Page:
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On September 28, the Department of Education published its long-awaited gainful employment (GE) final regulation. The rule, which formally will be published in the Federal Register on October 10, aims to protect students from higher education programs that leave them with unaffordable debt or no improvement to their earnings. It takes effect July 1, 2024.

The rule mostly follows the proposed regulation ED had circulated earlier this fall, with a few notable differences. ED said it received approximately 7,500 comments on its proposal.

Gainful Employment Provisions

The rule’s GE provisions, which ensure that institutions prepare students for gainful employment in a recognized occupation, focus on certificate programs provided at all institutions, along with all programs at proprietary institutions. The GE section contains two accountability metrics:

  • Debt-to-earnings (D/E) rate. The D/E rate compares median annual loan payments on debt borrowed for the program against the median earnings of graduates who utilized federal aid. Payments must be no more than 8% of annual earnings or 20% of discretionary earnings.
  • Earnings Premium (EP) test. This accountability metric measures if a program’s graduate, who received federal aid, is earning at least as much as a typical high school graduate in the labor force in their state. This demonstrates whether a program enhances a student’s earning potential relative to if they had not pursued a postsecondary credential.

Programs that fail either the D/E or EP metric in a single year will be required to disclose to current and prospective students that the program could be at risk of losing Title IV eligibility in future years. Programs that fail the same metric in two of three consecutive years would lose Title IV eligibility. 

The first official metrics will be published in early 2025, and programs may first become ineligible in 2026, according to a fact sheet published by ED.

Financial Value Transparency Provisions

ED has designed a Financial Value Transparency (FVT) framework to share with all students in all programs at all institutions the earnings, borrowing amounts, cost of attendance, and sources of financial aid. To provide students with an estimate of out-of-pocket expenses necessary to complete programs, ED will develop a website to host information about—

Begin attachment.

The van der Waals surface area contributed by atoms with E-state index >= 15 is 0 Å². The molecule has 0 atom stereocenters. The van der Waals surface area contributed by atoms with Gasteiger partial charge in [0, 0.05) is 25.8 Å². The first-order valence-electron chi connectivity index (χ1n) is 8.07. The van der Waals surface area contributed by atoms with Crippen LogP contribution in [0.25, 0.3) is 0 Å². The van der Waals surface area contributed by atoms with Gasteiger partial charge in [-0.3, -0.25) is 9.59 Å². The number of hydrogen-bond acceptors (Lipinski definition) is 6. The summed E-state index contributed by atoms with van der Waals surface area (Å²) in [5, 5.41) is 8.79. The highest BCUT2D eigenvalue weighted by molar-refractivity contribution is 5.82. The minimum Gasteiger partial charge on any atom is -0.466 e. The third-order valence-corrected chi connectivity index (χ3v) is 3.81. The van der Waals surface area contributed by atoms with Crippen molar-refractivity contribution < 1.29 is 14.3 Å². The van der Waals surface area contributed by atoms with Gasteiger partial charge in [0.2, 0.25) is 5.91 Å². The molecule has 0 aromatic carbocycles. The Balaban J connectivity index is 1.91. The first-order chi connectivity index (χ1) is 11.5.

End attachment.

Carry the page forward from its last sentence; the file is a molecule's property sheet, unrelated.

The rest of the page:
• Program costs (tuition, fees, books, and supplies)
  • Non-federal grant aid
  • Loan burden (private and federal)
  • Completers’ earnings
  • Applicable occupational and licensing requirements

The FVT framework requires students at certificate and graduate degree programs to acknowledge having seen the financial information on the website before enrolling in a program that leaves graduates with high debt burdens. ED will utilize the GE D/E and EP metrics for these purposes. In a departure from the proposed rule published earlier this year, ED is exempting students in undergraduate programs from the acknowledgement provision.

Schools will need to begin reporting FVT information on July 1, 2024; however, the website housing the information will be developed later, with the first acknowledgement requirements starting in 2026, according to ED.

Other Regulations

Four other regulatory topics were addressed through this rulemaking effort, which took place during the winter of 2021-22: financial responsibility, administrative capability, certification procedures, and ability to benefit. NACUBO submitted comments on the proposed financial responsibility and certification procedures proposed language. This final rule only addresses the gainful employment provisions; the remaining four final regulations will be published in the Federal Register later. It is expected that the remaining items will be released by November 1 so that they, too, can take effect on July 1.


Bryan Dickson

Director, Student Financial Services and Educational Programs


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